6-myths-about-migrainesWith headaches being as common as they are, it is a general assumption that if a headache gets bad enough, it can be called a migraine. However, this is a migraine myth that you will read about later in this article. It is true that migraines are a common condition. They affect about 39 million Americans and about 1 billion people total in the world. They also can have a serious effect on a person’s daily life. Over 90% of people who suffer from migraines are not able to do their day-to-day tasks when they are experiencing a migraine. With that in mind, this article will present the facts regarding six migraine myths and tell you about a proven treatment for migraine relief.

What Are the Myths and Facts About Migraines?

The following information is intended to help migraine sufferers and their loved ones better understand the condition:

Myth #1: Migraines are just really bad headaches.

Facts: Migraines are a complicated neurological condition that does not always include having a headache. A severe headache is one symptom of a migraine, but a person can experience a migraine without having a headache. Other migraine symptoms include the following:

  • Dizziness
  • Sensitivity to smells, lights, and noise
  • Visual disturbances called an aura
  • Nausea and/or vomiting
  • Numbness or tingling in the legs, arms, or face
  • Neck and/or jaw pain
  • Fatigue and cognitive slow-down

Myth #2: Migraines affect women and men equally.

Facts: While both men and women get migraines, chronic migraine sufferers are overwhelmingly female. Approximately 85% of people with chronic migraines are female. It is believed that hormone fluctuation plays a role in triggering migraine episodes.

Myth #3: Only adults get migraines.

Facts: Children get migraines too. Before puberty, migraines are more common in boys than they are in girls. About 10% of children in school experience migraines. This can cause them to miss out on important learning and interaction with their peers. If a child’s parents have migraines, the child is much more likely to suffer from migraines. This suggests that there may be a genetic factor involved.

Myth #4: Migraines don’t happen very often.

Facts: The majority of migraine sufferers experience occasional episodes. But there are still 4 million adults who suffer from chronic migraines. To be diagnosed with chronic migraines, you have to experience migraines more than 15 days per month, for several months in a row. Migraines can be particularly disabling for people who experience them this frequently.

Myth #5: You can completely avoid migraines by not eating chocolate.

Facts: Some people find that certain foods can trigger a migraine. While chocolate is a common food trigger, multiple factors are often needed to trigger a migraine episode. Simply avoiding chocolate is too simplistic of an approach. In fact, chocolate may not be one of your personal triggers (and this can be good news for chocolate lovers). The following are well-known migraine triggers:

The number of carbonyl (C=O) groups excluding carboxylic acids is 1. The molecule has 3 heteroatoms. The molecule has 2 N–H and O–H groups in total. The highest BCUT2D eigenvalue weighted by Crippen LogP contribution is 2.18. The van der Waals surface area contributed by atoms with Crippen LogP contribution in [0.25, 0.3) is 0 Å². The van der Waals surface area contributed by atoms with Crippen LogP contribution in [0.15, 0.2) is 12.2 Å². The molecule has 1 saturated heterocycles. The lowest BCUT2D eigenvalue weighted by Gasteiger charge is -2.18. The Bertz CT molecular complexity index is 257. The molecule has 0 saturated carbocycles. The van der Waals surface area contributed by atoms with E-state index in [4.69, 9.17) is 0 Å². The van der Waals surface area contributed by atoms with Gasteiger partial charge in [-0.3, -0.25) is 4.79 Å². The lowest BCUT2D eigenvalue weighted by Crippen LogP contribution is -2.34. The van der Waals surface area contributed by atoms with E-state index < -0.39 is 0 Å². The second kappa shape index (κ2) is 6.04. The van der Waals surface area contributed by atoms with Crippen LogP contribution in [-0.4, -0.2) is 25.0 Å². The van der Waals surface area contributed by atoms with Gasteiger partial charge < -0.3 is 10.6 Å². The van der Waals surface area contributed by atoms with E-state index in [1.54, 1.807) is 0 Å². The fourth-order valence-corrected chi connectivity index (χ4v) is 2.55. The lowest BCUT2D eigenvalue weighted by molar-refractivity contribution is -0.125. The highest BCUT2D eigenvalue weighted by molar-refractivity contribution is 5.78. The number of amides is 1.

• Stress and not sleeping enough
  • Certain medications like birth control pills
  • Weather patterns like lightning and changes in barometric pressure
  • Food additives like MSG
  • Aged or smoked foods like specialty cheeses and meats
  • Cologne or perfume

Myth #6: Migraine medication is successful for everyone.

Facts: Taking medication for migraines too often can actually result in your having more headaches. These headaches are called rebound headaches. And while medications to prevent migraines or ease the pain once they start can be effective for some patients, not everyone responds well to medication. In addition, migraine patients often have to put up with the unwanted side effects of their medications.


An Alternative Treatment and Hope for Relief

Depression is common among migraine sufferers because of everything that they go through. Dealing with the pain is bad enough. Not being able to go to work or interact with friends and family can have a detrimental effect on a person’s quality of life. Many migraine sufferers have given up trying to find a solution that really works. The good news is that there is hope for migraine sufferers through upper cervical chiropractic care.

Since migraines are a neurological condition, it makes sense to address the condition on a neurological level. Upper cervical chiropractors are specialists in the upper cervical spine (the top vertebrae of the spine) and the effect that this area has on the central nervous system.

When the uppermost vertebrae of the spine (the atlas and axis vertebrae) misalign, they can put pressure on the brainstem. The brainstem is a vital part of the central nervous system, connecting the spinal cord and the brain. Messages that travel along the spinal cord from the peripheral nerves can become distorted or hindered on their way to the brain if the brainstem is irritated. A misaligned atlas and axis can also hinder blood flow and cerebral spinal fluid flow to and from the brain, a situation that can cause migraines.

At Blue Spinal Care, in Conway, South Carolina, we know that every migraine patient is unique. We do a detailed patient history and examination to determine the best course of care for each patient. If we determine that there is a misalignment in the upper cervical vertebrae, we use a gentle and accurate technique to encourage the vertebrae to move back into place. Patients who suffer from migraines often find that their symptoms improve after the first visit, and ongoing care helps them find further relief from their migraines. If you’re tired of dealing with the pain of migraines, call our office today to schedule a consultation.